“By imposing the international-student fee, regardless of the amount and the time, UW targets international students as a single group instead of the student body as a whole,” said Xiaoxu Wang, an international student on the student senate who introduced the resolution against the new $45 quarterly fee. Wang is a junior who double majors in economics and environmental studies. She came to the country three years ago from Harbin, China.

The resolution was sponsored by ten student organizations, including the Chinese Students & Scholars Association (CSSA), the Korean Student Union and the Japanese Student Association (Disclosure: The author is an international student and former member of CSSA).

“I don’t think it is fair for international students. Our voice was not heard and respected during the process of the proposal being approved,” Zheng Li, President of CSSA said of the fee.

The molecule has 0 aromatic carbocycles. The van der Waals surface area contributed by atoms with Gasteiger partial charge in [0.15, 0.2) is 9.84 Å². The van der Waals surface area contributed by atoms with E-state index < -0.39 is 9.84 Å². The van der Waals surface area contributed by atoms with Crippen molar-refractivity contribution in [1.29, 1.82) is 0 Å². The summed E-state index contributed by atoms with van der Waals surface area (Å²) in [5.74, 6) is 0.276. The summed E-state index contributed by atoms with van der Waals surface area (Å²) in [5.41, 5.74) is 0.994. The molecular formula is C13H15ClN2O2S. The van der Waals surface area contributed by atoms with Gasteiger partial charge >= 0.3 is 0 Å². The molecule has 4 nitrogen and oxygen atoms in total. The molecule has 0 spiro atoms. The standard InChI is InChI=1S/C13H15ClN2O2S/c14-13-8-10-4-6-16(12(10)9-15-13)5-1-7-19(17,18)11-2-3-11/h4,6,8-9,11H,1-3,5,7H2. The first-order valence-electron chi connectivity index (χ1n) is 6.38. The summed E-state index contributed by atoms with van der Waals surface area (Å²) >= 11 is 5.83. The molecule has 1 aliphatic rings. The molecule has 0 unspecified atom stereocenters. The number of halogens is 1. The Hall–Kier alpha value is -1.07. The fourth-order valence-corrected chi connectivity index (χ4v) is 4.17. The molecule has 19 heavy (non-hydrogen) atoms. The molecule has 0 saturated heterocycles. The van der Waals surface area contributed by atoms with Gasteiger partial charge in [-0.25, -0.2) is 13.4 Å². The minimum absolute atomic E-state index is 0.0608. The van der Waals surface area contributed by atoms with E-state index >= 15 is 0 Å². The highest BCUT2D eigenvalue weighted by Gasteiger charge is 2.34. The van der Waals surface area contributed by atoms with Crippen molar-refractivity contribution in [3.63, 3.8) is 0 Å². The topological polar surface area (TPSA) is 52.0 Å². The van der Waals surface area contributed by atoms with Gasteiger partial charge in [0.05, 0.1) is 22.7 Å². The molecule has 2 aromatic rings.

UW international student Xiaoxu Wang speaks against the new $45 student fee at the March  ASUW meeting. (Photo by Senhao Liu)
Xiaoxu Wang speaks against the new quartely $45 international student fee at the March ASUW meeting. (Photo by Senhao Liu)

According to notes from a meeting of the UW Board of Regents meeting last July 11, 2013, the need for international student services has expanded due to 113.9 percent increase in the number of international enrollment since autumn 2007.